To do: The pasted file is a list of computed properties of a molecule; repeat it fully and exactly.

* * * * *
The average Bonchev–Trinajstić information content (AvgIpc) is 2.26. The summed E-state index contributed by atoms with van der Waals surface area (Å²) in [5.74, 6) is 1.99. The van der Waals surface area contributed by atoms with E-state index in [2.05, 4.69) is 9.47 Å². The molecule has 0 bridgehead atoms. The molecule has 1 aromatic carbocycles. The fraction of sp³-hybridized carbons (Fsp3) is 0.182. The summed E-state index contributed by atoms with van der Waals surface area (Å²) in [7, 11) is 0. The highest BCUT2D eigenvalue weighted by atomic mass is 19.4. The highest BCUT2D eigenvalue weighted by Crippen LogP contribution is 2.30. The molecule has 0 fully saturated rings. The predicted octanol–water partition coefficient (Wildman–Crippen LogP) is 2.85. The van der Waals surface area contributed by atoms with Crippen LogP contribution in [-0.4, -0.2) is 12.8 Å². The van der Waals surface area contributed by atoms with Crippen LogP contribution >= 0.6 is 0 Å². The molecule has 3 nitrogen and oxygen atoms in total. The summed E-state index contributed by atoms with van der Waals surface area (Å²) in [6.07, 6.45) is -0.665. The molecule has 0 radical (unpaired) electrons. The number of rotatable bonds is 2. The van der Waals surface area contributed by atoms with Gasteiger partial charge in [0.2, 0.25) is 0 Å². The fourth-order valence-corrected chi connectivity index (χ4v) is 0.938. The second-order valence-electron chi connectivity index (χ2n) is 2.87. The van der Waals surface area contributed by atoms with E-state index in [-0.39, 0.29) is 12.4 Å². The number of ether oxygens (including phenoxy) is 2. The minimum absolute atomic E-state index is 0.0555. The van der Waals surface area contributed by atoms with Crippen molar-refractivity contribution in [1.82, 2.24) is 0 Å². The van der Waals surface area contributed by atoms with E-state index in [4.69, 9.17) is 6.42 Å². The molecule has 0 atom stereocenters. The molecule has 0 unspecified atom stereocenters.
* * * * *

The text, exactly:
The average Bonchev–Trinajstić information content (AvgIpc) is 2.26. The summed E-state index contributed by atoms with van der Waals surface area (Å²) in [5.74, 6) is 1.99. The van der Waals surface area contributed by atoms with E-state index in [2.05, 4.69) is 9.47 Å². The molecule has 0 bridgehead atoms. The molecule has 1 aromatic carbocycles. The fraction of sp³-hybridized carbons (Fsp3) is 0.182. The summed E-state index contributed by atoms with van der Waals surface area (Å²) in [7, 11) is 0. The highest BCUT2D eigenvalue weighted by atomic mass is 19.4. The highest BCUT2D eigenvalue weighted by Crippen LogP contribution is 2.30. The molecule has 0 fully saturated rings. The predicted octanol–water partition coefficient (Wildman–Crippen LogP) is 2.85. The van der Waals surface area contributed by atoms with Crippen LogP contribution in [-0.4, -0.2) is 12.8 Å². The van der Waals surface area contributed by atoms with Crippen LogP contribution >= 0.6 is 0 Å². The molecule has 3 nitrogen and oxygen atoms in total. The summed E-state index contributed by atoms with van der Waals surface area (Å²) in [6.07, 6.45) is -0.665. The molecule has 0 radical (unpaired) electrons. The number of rotatable bonds is 2. The van der Waals surface area contributed by atoms with Gasteiger partial charge in [0.2, 0.25) is 0 Å². The fourth-order valence-corrected chi connectivity index (χ4v) is 0.938. The second-order valence-electron chi connectivity index (χ2n) is 2.87. The van der Waals surface area contributed by atoms with E-state index in [-0.39, 0.29) is 12.4 Å². The number of ether oxygens (including phenoxy) is 2. The minimum absolute atomic E-state index is 0.0555. The van der Waals surface area contributed by atoms with Crippen molar-refractivity contribution in [1.82, 2.24) is 0 Å². The van der Waals surface area contributed by atoms with E-state index in [4.69, 9.17) is 6.42 Å². The molecule has 0 atom stereocenters. The molecule has 0 unspecified atom stereocenters.